Ship Logs

Field to shop and back to field, new rig of MONGO has been strutting her stuff all over Lahaina. Maui re-rig in full swing.

This un-planned Maui re-rig is turning into an absolute highlight on the good ship MONGO. The various rig projects are coming along nicely, i'm sourcing a new main sail, i've lined up some part time work, wrtten several articles and have reconnected with my friend Rebekah from Kauai. Maui and it's people have been amazing, MONGO will be sailing in a few weeks and I may be picking up one crew for trhe voyage to the South Pacific :).

 

The new mast is actually far nicer than the original. A beefy section with a tapered mast head, internal halyards and aero spreaders, i'm pretty stoked on this new rig. Moving the rig into the shop, Bob-O and I stripped everything off of it. All rivets, hardware, tracks, bolts, screws, spreaders, etc etc etc. Down to a bare tube. Bob-O reworked the sheave box for the main halyard, his wife Allison polished and cleaned up a few parts. Bob-O also welded over and closed up several holes where hardware had been at one point, but no longer will be. We moved the rig back to Bob and Allison's field where I will strip it, sand it, clean it, primer it, hang it and spray it. I will also do the same to Bob and Allison's Cascase 36 rig.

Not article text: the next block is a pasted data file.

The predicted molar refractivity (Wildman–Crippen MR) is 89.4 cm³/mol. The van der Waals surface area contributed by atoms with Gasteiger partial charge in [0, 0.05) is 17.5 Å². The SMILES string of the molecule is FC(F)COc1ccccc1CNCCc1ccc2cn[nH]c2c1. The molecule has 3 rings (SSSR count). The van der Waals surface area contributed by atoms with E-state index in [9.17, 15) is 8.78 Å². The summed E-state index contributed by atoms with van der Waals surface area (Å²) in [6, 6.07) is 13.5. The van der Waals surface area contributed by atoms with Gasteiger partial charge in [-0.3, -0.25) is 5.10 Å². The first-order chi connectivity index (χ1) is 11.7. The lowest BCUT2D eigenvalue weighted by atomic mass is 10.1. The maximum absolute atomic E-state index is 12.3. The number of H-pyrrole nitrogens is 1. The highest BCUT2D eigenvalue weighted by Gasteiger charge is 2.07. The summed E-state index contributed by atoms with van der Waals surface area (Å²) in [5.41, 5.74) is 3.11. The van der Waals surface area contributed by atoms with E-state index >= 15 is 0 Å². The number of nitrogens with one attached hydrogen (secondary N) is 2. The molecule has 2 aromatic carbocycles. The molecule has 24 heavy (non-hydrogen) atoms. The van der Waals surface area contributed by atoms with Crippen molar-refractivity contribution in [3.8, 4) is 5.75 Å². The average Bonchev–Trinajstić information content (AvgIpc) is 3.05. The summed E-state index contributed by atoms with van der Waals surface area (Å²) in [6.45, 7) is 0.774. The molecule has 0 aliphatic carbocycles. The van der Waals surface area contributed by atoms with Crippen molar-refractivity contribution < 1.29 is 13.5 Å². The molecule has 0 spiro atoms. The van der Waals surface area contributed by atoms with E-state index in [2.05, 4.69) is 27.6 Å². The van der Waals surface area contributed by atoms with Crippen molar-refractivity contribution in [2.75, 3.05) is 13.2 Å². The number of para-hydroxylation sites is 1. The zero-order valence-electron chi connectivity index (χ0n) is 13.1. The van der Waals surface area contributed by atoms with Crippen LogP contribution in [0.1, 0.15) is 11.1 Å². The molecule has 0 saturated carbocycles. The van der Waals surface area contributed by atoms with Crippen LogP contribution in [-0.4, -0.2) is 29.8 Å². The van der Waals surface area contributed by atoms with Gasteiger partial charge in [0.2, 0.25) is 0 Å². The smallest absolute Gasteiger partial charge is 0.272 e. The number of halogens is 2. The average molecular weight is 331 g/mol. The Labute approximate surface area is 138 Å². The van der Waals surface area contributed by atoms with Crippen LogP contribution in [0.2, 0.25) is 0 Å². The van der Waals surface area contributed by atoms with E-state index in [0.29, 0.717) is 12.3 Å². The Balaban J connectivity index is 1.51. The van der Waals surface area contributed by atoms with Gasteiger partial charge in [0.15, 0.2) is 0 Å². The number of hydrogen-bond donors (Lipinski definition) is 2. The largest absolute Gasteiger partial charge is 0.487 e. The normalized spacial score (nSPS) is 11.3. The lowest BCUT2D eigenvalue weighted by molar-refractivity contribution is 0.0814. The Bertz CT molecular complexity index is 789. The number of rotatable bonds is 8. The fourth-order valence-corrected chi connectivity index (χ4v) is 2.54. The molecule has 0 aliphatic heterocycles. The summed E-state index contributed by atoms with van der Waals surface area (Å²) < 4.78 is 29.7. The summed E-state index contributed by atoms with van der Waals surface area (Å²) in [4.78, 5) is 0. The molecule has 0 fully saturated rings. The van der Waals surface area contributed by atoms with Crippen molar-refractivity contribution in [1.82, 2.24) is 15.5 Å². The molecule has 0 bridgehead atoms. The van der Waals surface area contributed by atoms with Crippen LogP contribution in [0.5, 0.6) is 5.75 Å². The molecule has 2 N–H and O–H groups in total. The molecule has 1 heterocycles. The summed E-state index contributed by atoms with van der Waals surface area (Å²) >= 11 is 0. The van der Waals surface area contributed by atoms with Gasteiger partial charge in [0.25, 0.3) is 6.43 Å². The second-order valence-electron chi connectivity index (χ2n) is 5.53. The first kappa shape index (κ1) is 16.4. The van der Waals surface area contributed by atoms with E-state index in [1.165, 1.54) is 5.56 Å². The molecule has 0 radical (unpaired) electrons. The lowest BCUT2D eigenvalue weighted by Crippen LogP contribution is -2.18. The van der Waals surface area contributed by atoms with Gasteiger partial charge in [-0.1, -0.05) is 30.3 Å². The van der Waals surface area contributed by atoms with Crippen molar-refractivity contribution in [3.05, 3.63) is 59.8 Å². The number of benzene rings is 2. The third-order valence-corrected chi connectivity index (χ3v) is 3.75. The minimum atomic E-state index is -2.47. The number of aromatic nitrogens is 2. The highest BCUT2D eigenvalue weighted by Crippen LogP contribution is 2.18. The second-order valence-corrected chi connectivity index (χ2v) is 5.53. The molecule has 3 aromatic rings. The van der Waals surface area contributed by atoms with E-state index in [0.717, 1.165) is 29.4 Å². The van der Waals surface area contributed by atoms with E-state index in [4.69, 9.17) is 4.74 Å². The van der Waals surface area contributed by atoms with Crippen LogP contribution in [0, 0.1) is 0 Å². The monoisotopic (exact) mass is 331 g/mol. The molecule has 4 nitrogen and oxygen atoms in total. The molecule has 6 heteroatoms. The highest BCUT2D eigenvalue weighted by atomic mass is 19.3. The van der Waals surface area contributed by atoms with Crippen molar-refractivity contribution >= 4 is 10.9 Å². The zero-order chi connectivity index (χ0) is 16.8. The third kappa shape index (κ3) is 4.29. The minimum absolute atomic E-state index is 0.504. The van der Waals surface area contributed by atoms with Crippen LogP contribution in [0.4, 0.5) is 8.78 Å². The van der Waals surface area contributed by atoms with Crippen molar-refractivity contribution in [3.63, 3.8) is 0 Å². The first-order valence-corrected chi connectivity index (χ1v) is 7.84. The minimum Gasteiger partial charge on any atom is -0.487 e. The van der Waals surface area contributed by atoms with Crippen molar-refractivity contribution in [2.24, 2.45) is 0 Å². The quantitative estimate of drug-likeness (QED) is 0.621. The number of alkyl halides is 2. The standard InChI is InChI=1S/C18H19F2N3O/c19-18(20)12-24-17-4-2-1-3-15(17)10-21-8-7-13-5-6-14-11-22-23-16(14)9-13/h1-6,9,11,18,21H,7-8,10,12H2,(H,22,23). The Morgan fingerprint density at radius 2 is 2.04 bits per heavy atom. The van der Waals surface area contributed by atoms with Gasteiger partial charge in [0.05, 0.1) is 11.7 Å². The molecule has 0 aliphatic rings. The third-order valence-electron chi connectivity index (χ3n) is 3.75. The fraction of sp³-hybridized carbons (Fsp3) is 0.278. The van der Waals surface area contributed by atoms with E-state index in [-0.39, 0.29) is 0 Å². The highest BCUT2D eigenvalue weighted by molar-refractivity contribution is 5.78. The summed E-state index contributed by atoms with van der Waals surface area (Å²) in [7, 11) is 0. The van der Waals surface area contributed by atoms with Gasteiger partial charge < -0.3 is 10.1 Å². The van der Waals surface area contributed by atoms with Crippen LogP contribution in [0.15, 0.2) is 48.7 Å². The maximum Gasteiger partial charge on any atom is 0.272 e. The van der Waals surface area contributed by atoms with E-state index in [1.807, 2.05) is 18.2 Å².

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This view from this morning is indicative of how I think of Hawaii. A beautiful, magical place where anything is possible. Weeks like this last one are the reason why. Aloha.

“Aloha”. Those five letters mean much more than a post card to me now. Since dropping my rig off a lee shore on the windward side of Maui, i’ve experienced some pretty extraordinary kindness from random strangers who have happily offered to go out of their way to help out a sailor in a bind. I have sailed to Hawaii many times now and have always had nothing but incredibly positive experiences while here; it’s why I keep sailing back, Hawaii is paradise. But this is the first time i’ve found myself in a really, really shitty situation in Hawaii and the response has been equally overwhelming, humbling, gratifying, touching... Aloha.